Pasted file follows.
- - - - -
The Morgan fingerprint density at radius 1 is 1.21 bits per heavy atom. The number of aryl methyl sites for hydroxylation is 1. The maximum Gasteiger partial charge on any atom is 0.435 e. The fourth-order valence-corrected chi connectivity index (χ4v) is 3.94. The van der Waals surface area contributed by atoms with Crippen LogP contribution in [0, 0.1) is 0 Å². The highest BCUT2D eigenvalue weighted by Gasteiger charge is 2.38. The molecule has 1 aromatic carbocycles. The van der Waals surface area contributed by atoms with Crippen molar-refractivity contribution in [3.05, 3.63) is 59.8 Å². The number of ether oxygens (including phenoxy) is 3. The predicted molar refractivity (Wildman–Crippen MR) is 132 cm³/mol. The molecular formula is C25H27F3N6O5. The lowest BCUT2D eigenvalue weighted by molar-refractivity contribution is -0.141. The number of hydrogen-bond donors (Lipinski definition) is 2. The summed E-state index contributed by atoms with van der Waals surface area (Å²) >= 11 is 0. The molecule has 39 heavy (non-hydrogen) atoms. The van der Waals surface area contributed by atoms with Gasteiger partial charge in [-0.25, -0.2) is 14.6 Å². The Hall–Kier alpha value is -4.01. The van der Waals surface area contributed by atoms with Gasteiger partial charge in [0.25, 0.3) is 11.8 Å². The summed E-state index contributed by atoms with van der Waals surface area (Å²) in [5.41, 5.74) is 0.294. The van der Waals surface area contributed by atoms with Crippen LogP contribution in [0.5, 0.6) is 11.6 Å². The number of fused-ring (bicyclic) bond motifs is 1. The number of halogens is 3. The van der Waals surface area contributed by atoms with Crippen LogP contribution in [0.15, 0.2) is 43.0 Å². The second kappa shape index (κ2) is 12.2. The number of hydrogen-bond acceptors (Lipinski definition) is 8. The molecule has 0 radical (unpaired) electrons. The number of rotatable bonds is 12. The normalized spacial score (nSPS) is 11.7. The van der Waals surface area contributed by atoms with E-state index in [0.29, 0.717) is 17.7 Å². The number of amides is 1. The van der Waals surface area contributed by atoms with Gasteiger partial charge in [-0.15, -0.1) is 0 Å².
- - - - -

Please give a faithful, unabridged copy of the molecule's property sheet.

The Morgan fingerprint density at radius 1 is 1.21 bits per heavy atom. The number of aryl methyl sites for hydroxylation is 1. The maximum Gasteiger partial charge on any atom is 0.435 e. The fourth-order valence-corrected chi connectivity index (χ4v) is 3.94. The van der Waals surface area contributed by atoms with Crippen LogP contribution in [0, 0.1) is 0 Å². The highest BCUT2D eigenvalue weighted by Gasteiger charge is 2.38. The molecule has 1 aromatic carbocycles. The van der Waals surface area contributed by atoms with Crippen molar-refractivity contribution in [3.05, 3.63) is 59.8 Å². The number of ether oxygens (including phenoxy) is 3. The predicted molar refractivity (Wildman–Crippen MR) is 132 cm³/mol. The molecular formula is C25H27F3N6O5. The lowest BCUT2D eigenvalue weighted by molar-refractivity contribution is -0.141. The number of hydrogen-bond donors (Lipinski definition) is 2. The summed E-state index contributed by atoms with van der Waals surface area (Å²) >= 11 is 0. The molecule has 39 heavy (non-hydrogen) atoms. The van der Waals surface area contributed by atoms with Gasteiger partial charge in [-0.25, -0.2) is 14.6 Å². The Hall–Kier alpha value is -4.01. The van der Waals surface area contributed by atoms with Gasteiger partial charge in [0.25, 0.3) is 11.8 Å². The summed E-state index contributed by atoms with van der Waals surface area (Å²) in [5.41, 5.74) is 0.294. The van der Waals surface area contributed by atoms with Crippen LogP contribution in [0.5, 0.6) is 11.6 Å². The number of fused-ring (bicyclic) bond motifs is 1. The number of halogens is 3. The van der Waals surface area contributed by atoms with Crippen LogP contribution in [0.15, 0.2) is 43.0 Å². The second kappa shape index (κ2) is 12.2. The number of hydrogen-bond acceptors (Lipinski definition) is 8. The molecule has 0 radical (unpaired) electrons. The number of rotatable bonds is 12. The normalized spacial score (nSPS) is 11.7. The van der Waals surface area contributed by atoms with E-state index in [0.29, 0.717) is 17.7 Å². The number of amides is 1. The van der Waals surface area contributed by atoms with Gasteiger partial charge in [-0.15, -0.1) is 0 Å².